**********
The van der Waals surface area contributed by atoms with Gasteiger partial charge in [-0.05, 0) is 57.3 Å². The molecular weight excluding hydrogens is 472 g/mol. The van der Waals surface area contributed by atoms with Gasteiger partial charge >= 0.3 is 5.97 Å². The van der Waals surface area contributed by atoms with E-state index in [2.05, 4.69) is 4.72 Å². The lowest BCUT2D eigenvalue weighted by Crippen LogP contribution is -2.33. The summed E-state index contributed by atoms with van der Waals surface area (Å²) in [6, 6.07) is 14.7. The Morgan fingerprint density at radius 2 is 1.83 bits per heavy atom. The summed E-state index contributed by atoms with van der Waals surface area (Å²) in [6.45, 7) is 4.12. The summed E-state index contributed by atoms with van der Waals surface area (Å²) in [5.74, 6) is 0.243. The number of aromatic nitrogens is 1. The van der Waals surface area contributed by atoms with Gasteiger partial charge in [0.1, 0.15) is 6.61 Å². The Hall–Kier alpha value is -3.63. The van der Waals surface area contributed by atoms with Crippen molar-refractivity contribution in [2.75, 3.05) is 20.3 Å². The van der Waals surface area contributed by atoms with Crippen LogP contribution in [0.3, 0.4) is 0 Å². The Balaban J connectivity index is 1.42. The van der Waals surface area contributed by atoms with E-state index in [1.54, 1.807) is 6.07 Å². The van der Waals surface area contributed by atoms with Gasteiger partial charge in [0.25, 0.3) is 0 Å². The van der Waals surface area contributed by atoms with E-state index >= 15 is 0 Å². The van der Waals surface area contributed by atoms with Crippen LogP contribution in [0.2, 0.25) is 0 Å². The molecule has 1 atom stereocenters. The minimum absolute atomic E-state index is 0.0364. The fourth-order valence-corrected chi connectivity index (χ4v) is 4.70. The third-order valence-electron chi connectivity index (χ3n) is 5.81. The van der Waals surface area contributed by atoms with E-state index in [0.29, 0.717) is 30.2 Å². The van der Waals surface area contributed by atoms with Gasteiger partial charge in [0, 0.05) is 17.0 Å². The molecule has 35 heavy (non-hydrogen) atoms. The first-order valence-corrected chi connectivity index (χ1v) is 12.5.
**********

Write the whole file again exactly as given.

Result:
The van der Waals surface area contributed by atoms with Gasteiger partial charge in [-0.05, 0) is 57.3 Å². The molecular weight excluding hydrogens is 472 g/mol. The van der Waals surface area contributed by atoms with Gasteiger partial charge >= 0.3 is 5.97 Å². The van der Waals surface area contributed by atoms with E-state index in [2.05, 4.69) is 4.72 Å². The lowest BCUT2D eigenvalue weighted by Crippen LogP contribution is -2.33. The summed E-state index contributed by atoms with van der Waals surface area (Å²) in [6, 6.07) is 14.7. The Morgan fingerprint density at radius 2 is 1.83 bits per heavy atom. The summed E-state index contributed by atoms with van der Waals surface area (Å²) in [6.45, 7) is 4.12. The summed E-state index contributed by atoms with van der Waals surface area (Å²) in [5.74, 6) is 0.243. The number of aromatic nitrogens is 1. The van der Waals surface area contributed by atoms with Gasteiger partial charge in [0.1, 0.15) is 6.61 Å². The Hall–Kier alpha value is -3.63. The van der Waals surface area contributed by atoms with Crippen molar-refractivity contribution in [2.75, 3.05) is 20.3 Å². The van der Waals surface area contributed by atoms with Crippen LogP contribution in [0.3, 0.4) is 0 Å². The Balaban J connectivity index is 1.42. The van der Waals surface area contributed by atoms with E-state index in [1.54, 1.807) is 6.07 Å². The van der Waals surface area contributed by atoms with Gasteiger partial charge in [0.25, 0.3) is 0 Å². The van der Waals surface area contributed by atoms with E-state index >= 15 is 0 Å². The van der Waals surface area contributed by atoms with Crippen LogP contribution in [0.2, 0.25) is 0 Å². The molecule has 1 atom stereocenters. The minimum absolute atomic E-state index is 0.0364. The fourth-order valence-corrected chi connectivity index (χ4v) is 4.70. The third-order valence-electron chi connectivity index (χ3n) is 5.81. The van der Waals surface area contributed by atoms with E-state index in [0.29, 0.717) is 30.2 Å². The van der Waals surface area contributed by atoms with Gasteiger partial charge in [0, 0.05) is 17.0 Å². The molecule has 35 heavy (non-hydrogen) atoms. The first-order valence-corrected chi connectivity index (χ1v) is 12.5.